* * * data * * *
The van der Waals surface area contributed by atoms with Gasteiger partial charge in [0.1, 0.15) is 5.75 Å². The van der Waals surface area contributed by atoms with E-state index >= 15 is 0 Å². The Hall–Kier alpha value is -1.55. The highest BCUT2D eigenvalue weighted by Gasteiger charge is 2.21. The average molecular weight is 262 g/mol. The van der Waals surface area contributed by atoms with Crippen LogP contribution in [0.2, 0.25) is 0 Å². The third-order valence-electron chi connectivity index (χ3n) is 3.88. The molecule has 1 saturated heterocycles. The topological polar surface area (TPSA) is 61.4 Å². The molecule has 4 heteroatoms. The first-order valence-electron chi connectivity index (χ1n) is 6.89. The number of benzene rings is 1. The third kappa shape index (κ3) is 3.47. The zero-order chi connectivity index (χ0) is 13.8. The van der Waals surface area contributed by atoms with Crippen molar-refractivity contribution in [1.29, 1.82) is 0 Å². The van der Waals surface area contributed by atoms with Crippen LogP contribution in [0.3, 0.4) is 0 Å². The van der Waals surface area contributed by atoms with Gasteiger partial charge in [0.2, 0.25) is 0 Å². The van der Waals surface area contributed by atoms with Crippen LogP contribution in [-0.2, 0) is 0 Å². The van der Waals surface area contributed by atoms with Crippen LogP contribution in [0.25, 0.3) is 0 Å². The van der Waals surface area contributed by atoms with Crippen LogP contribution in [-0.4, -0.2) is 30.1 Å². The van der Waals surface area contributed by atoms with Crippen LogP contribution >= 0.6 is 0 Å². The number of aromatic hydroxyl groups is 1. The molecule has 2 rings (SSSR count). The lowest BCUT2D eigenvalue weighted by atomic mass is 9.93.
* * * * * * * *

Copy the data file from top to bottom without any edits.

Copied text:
The van der Waals surface area contributed by atoms with Gasteiger partial charge in [0.1, 0.15) is 5.75 Å². The van der Waals surface area contributed by atoms with E-state index >= 15 is 0 Å². The Hall–Kier alpha value is -1.55. The highest BCUT2D eigenvalue weighted by Gasteiger charge is 2.21. The average molecular weight is 262 g/mol. The van der Waals surface area contributed by atoms with Crippen LogP contribution in [0.2, 0.25) is 0 Å². The third-order valence-electron chi connectivity index (χ3n) is 3.88. The molecule has 1 saturated heterocycles. The topological polar surface area (TPSA) is 61.4 Å². The molecule has 4 heteroatoms. The first-order valence-electron chi connectivity index (χ1n) is 6.89. The number of benzene rings is 1. The third kappa shape index (κ3) is 3.47. The zero-order chi connectivity index (χ0) is 13.8. The van der Waals surface area contributed by atoms with Crippen molar-refractivity contribution in [1.29, 1.82) is 0 Å². The van der Waals surface area contributed by atoms with Crippen LogP contribution in [0.3, 0.4) is 0 Å². The van der Waals surface area contributed by atoms with Gasteiger partial charge in [0.2, 0.25) is 0 Å². The van der Waals surface area contributed by atoms with Crippen LogP contribution in [-0.2, 0) is 0 Å². The van der Waals surface area contributed by atoms with Crippen LogP contribution in [0.25, 0.3) is 0 Å². The van der Waals surface area contributed by atoms with Crippen LogP contribution in [-0.4, -0.2) is 30.1 Å². The van der Waals surface area contributed by atoms with Crippen LogP contribution >= 0.6 is 0 Å². The number of aromatic hydroxyl groups is 1. The molecule has 2 rings (SSSR count). The lowest BCUT2D eigenvalue weighted by atomic mass is 9.93.